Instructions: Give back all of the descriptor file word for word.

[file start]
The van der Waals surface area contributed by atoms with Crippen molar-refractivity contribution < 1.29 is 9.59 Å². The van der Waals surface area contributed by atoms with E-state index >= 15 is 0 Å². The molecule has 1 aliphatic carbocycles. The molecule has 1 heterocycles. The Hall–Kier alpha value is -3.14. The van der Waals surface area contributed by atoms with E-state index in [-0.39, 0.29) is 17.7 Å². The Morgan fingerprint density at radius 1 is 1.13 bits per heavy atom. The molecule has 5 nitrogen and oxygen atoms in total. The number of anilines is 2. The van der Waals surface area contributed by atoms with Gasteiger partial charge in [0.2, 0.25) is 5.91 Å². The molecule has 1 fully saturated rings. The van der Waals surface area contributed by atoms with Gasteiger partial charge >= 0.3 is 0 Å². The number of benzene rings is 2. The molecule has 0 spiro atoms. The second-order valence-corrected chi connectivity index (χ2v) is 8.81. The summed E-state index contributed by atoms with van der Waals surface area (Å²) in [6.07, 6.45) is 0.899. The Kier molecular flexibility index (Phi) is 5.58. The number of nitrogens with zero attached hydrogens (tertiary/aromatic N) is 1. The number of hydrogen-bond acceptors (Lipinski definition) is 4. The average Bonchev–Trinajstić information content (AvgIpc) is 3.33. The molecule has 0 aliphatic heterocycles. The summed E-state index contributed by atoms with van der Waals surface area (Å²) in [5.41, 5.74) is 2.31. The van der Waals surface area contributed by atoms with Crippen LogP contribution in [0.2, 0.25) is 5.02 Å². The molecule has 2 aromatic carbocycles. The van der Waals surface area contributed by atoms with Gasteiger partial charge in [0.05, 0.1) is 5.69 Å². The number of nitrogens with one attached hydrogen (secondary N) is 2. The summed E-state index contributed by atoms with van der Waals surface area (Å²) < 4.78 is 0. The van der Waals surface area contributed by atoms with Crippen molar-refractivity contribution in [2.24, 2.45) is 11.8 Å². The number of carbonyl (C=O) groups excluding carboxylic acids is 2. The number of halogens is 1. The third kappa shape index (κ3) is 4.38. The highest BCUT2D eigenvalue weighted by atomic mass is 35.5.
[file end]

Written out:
The van der Waals surface area contributed by atoms with Crippen molar-refractivity contribution < 1.29 is 9.59 Å². The van der Waals surface area contributed by atoms with E-state index >= 15 is 0 Å². The molecule has 1 aliphatic carbocycles. The molecule has 1 heterocycles. The Hall–Kier alpha value is -3.14. The van der Waals surface area contributed by atoms with E-state index in [-0.39, 0.29) is 17.7 Å². The Morgan fingerprint density at radius 1 is 1.13 bits per heavy atom. The molecule has 5 nitrogen and oxygen atoms in total. The number of anilines is 2. The van der Waals surface area contributed by atoms with Gasteiger partial charge in [0.2, 0.25) is 5.91 Å². The molecule has 1 fully saturated rings. The van der Waals surface area contributed by atoms with Gasteiger partial charge >= 0.3 is 0 Å². The number of benzene rings is 2. The molecule has 0 spiro atoms. The second-order valence-corrected chi connectivity index (χ2v) is 8.81. The summed E-state index contributed by atoms with van der Waals surface area (Å²) in [6.07, 6.45) is 0.899. The Kier molecular flexibility index (Phi) is 5.58. The number of nitrogens with zero attached hydrogens (tertiary/aromatic N) is 1. The number of hydrogen-bond acceptors (Lipinski definition) is 4. The average Bonchev–Trinajstić information content (AvgIpc) is 3.33. The molecule has 0 aliphatic heterocycles. The summed E-state index contributed by atoms with van der Waals surface area (Å²) in [5.41, 5.74) is 2.31. The van der Waals surface area contributed by atoms with Crippen LogP contribution in [0.2, 0.25) is 5.02 Å². The molecule has 2 aromatic carbocycles. The van der Waals surface area contributed by atoms with Gasteiger partial charge in [0.05, 0.1) is 5.69 Å². The number of nitrogens with one attached hydrogen (secondary N) is 2. The summed E-state index contributed by atoms with van der Waals surface area (Å²) < 4.78 is 0. The van der Waals surface area contributed by atoms with Crippen molar-refractivity contribution in [2.24, 2.45) is 11.8 Å². The number of carbonyl (C=O) groups excluding carboxylic acids is 2. The number of halogens is 1. The third kappa shape index (κ3) is 4.38. The highest BCUT2D eigenvalue weighted by atomic mass is 35.5.